Drug and Alcohol Dependence 06/2014; 142(100). DOI:10.1016/j.drugalcdep.2014.06.015 · 3.42 Impact Factor
Available from: Tongtan Chantarat
- "(E.J. Edelman). can occur either through the sharing of drug-injecting equipment or sexual risk behaviors (Des Jarlais et al., 2007; Strathdee and Stockman, 2010). Established interventions for HIV prevention for these populations and their partners include needle and syringe exchange programs; condoms; and expanded combination antiretroviral therapy for HIV-infected individuals (Marshall and Wood, 2010). "
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Opioid dependence is a major risk factor for HIV infection, however, the impact of buprenorphine/naloxone treatment on HIV risk behaviors among HIV-infected opioid-dependent patients is unknown.
We conducted a longitudinal analysis of 303 HIV-infected opioid-dependent patients initiating buprenorphine/naloxone treatment. Outcomes included self-reported past 90-day needle-sharing and non-condom use. We assessed trends over the 12 months using the Cochran-Armitage trend test. Using Generalized Estimating Equations, after multiple imputation, we determined factors independently associated with needle-sharing and non-condom use, including time-updated variables. We then conducted a mediation analysis to determine whether substance use explained the relationship between time since treatment initiation and needle-sharing.
Needle-sharing decreased from baseline to the fourth quarter following initiation of buprenorphine/naloxone (9% vs. 3%, p < 0.001), while non-condom use did not (23% vs. 21%, p = 0.10). HIV risk behaviors did not vary based on the presence of a detectable HIV-1 RNA viral load. Patients who were homeless and used heroin, cocaine/amphetamines or marijuana were more likely to report needle-sharing. Heroin use fully mediated the relationship between time since treatment initiation and needle-sharing. Women, patients who identified as being gay/lesbian/bisexual, those married or living with a partner and who reported heroin or alcohol use were more likely to report non-condom use. Older patients were less likely to report non-condom use.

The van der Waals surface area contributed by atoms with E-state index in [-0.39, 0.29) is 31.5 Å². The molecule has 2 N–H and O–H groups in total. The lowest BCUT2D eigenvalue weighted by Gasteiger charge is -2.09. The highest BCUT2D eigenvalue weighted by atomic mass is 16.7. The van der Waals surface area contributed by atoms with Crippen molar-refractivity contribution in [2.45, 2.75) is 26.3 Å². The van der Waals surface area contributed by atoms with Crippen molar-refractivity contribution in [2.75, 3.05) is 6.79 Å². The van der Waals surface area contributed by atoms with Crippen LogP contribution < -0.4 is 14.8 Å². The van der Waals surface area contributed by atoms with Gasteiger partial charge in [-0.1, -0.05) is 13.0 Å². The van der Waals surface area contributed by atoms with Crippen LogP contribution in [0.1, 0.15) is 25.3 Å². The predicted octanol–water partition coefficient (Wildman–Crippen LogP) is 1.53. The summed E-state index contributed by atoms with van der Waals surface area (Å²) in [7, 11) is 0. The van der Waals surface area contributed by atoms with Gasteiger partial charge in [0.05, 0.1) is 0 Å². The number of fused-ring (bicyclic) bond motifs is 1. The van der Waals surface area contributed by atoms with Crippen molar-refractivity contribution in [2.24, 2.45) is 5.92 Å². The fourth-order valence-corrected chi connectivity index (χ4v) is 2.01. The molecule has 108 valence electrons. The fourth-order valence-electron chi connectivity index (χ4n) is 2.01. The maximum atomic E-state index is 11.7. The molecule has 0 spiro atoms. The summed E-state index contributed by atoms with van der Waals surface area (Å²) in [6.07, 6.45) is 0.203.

While buprenorphine/naloxone is associated with decreased needle-sharing among HIV-infected opioid-dependent patients, sexual risk behaviors persist regardless of viral load. Targeted interventions to address HIV risk behaviors among HIV-infected opioid-dependent populations receiving buprenorphine/naloxone are needed.
Drug and alcohol dependence 06/2014; 139. DOI:10.1016/j.drugalcdep.2014.03.006 · 3.42 Impact Factor